Saturday, July 16, 2016

Hard to believe that it has been eight years, I think of her so often.

Several days ago we had a fierce thunderstorm.  I stood out on the porch and watched the rain bucket down, watched the lightning flashes and counted to the BOOM! I was also remembering my daughters and me sitting on the porch wrapped in a blanket to keep the wind and rain out, watching another fierce thunderstorm and talking about Margret who had just passed away.

Sometimes when I come in, the front door doesn't close all the way, and a gust of wind will push it open.  I find myself saying, "Come on in, Margret."   Yes, I'm silly.

Tuesday, July 8, 2014

Happy Birthday, Sweetie Pie!

Today is Margret's birthday.

She would be 43 today.  On Monday, she'll be gone six years.

Grief fades into the background, and life takes on a new normal.  I don't hurt the way I did when she was first gone. And yet, I still miss her.

Last night I was sitting on the porch watching the lightning play around and behind the clouds, and listening to the thunder. I was thinking about the last time I sat on the porch watching a thunderstorm with my daughters, snuggled together under a blanket, giggling and enjoying being close.  I smiled.

Last month I went to the PHA Convention in Indianapolis with Merle.  I met several more internet friends face to face for the first time.  Margret would have had a marvelous time.  She would have made friends with EVERYBODY, because that was Margret.

PHA has an early diagnosis campaign, and I plan to keep telling anyone who will listen about PH, just as Margret and I did for years.  It's too late to help my daughter, but I want to get out the word about the benefits of early diagnosis so that no one else has to go through the decline she did before getting appropriate treatment.

Here's a link to the PHAssociation website:

and here's another, to Merle's PH Support Group pages, lots more good info:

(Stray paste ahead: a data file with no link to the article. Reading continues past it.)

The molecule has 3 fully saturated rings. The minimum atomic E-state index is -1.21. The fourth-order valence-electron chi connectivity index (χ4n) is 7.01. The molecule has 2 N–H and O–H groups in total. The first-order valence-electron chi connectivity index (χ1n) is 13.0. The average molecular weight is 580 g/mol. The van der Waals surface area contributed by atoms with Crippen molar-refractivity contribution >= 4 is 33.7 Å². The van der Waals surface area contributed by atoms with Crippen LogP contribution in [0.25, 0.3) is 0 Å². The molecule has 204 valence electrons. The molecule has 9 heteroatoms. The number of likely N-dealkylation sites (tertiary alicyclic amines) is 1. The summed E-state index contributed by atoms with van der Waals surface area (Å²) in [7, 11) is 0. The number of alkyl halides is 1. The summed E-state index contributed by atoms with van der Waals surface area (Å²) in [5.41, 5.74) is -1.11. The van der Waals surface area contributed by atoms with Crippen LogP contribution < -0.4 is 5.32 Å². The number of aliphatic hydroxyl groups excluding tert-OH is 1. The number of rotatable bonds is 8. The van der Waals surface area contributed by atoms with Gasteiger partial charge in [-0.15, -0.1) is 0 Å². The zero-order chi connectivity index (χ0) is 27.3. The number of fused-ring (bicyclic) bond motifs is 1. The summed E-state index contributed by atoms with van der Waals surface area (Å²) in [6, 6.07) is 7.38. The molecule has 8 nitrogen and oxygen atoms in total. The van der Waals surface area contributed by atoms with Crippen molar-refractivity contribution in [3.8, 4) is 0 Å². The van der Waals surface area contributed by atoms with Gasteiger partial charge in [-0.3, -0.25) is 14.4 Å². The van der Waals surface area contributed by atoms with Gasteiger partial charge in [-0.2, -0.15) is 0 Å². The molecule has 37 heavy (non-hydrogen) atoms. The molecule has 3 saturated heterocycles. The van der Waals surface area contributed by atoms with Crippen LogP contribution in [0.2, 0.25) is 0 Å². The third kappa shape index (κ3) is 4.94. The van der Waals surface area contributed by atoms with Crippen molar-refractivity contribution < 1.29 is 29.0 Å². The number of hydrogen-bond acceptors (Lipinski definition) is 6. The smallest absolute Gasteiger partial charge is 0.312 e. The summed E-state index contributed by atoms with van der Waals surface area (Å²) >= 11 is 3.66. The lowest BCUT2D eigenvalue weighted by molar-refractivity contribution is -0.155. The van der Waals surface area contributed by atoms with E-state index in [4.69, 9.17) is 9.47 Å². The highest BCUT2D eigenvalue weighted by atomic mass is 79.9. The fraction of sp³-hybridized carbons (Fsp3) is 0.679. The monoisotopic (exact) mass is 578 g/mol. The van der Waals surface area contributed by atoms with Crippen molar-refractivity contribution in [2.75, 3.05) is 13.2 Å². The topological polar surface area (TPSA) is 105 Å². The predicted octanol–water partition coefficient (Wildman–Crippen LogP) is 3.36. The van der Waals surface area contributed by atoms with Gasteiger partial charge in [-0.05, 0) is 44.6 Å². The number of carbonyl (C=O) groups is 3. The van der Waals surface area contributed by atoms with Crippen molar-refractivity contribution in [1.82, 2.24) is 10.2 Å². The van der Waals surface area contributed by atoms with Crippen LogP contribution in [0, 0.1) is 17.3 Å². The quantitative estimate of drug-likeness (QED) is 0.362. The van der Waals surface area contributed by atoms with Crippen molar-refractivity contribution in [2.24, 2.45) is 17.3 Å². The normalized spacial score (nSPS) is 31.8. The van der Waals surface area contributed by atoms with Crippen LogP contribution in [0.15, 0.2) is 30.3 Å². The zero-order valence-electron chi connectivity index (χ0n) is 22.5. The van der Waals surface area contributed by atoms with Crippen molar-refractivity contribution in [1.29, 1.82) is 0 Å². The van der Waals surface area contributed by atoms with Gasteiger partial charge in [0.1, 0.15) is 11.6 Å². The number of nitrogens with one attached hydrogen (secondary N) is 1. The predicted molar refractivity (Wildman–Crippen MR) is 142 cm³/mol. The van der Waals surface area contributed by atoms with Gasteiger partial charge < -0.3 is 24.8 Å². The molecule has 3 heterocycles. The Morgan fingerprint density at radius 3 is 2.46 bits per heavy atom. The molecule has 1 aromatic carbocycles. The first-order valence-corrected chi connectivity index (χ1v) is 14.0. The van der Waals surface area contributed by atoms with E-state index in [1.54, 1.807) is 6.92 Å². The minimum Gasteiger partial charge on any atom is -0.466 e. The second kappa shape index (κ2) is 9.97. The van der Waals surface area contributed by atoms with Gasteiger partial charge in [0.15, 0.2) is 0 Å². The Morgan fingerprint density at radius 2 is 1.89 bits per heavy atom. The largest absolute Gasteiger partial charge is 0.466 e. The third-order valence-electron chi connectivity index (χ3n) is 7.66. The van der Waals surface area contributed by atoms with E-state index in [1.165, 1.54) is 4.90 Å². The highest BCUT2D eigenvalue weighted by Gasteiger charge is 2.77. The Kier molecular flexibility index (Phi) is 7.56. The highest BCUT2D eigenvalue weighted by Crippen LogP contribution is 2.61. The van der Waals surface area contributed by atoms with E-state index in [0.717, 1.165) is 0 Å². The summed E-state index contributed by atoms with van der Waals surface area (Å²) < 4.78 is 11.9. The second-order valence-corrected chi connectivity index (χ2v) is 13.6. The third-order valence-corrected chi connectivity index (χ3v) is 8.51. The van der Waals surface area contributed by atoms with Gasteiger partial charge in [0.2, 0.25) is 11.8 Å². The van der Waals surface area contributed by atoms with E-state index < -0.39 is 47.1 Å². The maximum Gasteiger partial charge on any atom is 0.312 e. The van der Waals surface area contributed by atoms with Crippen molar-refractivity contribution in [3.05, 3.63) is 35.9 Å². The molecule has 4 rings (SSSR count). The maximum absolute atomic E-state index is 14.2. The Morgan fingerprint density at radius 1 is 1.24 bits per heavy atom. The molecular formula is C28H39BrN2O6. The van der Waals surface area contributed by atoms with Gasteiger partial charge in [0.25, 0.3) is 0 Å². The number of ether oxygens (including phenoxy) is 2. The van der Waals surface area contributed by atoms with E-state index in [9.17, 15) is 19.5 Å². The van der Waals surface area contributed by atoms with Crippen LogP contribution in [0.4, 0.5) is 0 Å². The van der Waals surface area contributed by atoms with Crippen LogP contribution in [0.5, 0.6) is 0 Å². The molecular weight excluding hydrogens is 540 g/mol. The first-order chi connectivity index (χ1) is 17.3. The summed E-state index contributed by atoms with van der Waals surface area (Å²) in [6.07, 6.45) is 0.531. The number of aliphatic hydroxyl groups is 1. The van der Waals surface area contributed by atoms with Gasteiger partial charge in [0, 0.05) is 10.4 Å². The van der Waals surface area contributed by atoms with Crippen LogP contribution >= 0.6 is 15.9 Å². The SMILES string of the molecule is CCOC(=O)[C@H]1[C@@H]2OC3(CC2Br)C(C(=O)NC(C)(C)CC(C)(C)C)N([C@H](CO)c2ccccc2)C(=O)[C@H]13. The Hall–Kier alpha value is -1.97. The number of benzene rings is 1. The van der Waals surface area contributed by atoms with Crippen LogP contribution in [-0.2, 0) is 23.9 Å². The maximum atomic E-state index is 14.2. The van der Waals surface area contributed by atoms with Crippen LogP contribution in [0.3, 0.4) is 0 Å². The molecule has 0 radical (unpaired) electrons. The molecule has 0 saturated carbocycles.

Thursday, June 7, 2012


We are coming up on anniversaries: anniversaries of last doctor visits, hospital entry, transfer to the other hospital, last birthday and death. I find myself contemplative and sad.

I have lots of memories of times with my daughter, some of them good, and some of them sad. I think of the good memories more often most of the time, but just now I am remembering my daughter being sick, and impatient to get better and back to her normal routine.

I remember going back to the doctor with her because she wasn't well yet, and her having a chest x-ray to check for pneumonia. The x-ray was clear.

Some days later I remember her breathing not sounding right, but she didn't want to go back to the doctor again.  Then the next day her breathing sounding more not right, and insisting she go.

I remember the doctor telling my daughter she needed to be in the hospital, and was ordering an ambulance to take her there. My daughter crossed her arms across her chest and said, "I'm going in my mother's car."  The doctor said "You'll be more comfortable in the ambulance, they can give you supplementary oxygen."  Margret lifted her chin and said, "I'm going in my mother's car."  The doctor gave up, and called ahead so they would be expecting us to walk in.

I remember the difficult night she spent in the hospital, and the stream of people who came to see her the next day, in particular the cardio who asked me what our long term plans for her were, who I told to call her specialist in Philly, who ordered up a helicopter to take her to the hospital where he practiced, and where they had better training and equipment to deal with her unique problems.

I remember the caring and sympathetic transport crews, the squad who would take her to the helicopter landing site, and the helicopter crew (with a woman pilot!) who transported her the rest of the way.

I remember going home to pack a bag, and my husband insisting that I eat something before I go.  I remember the drive to the other hospital, and the call I got from daughter's nurse wondering where I was (still on the way).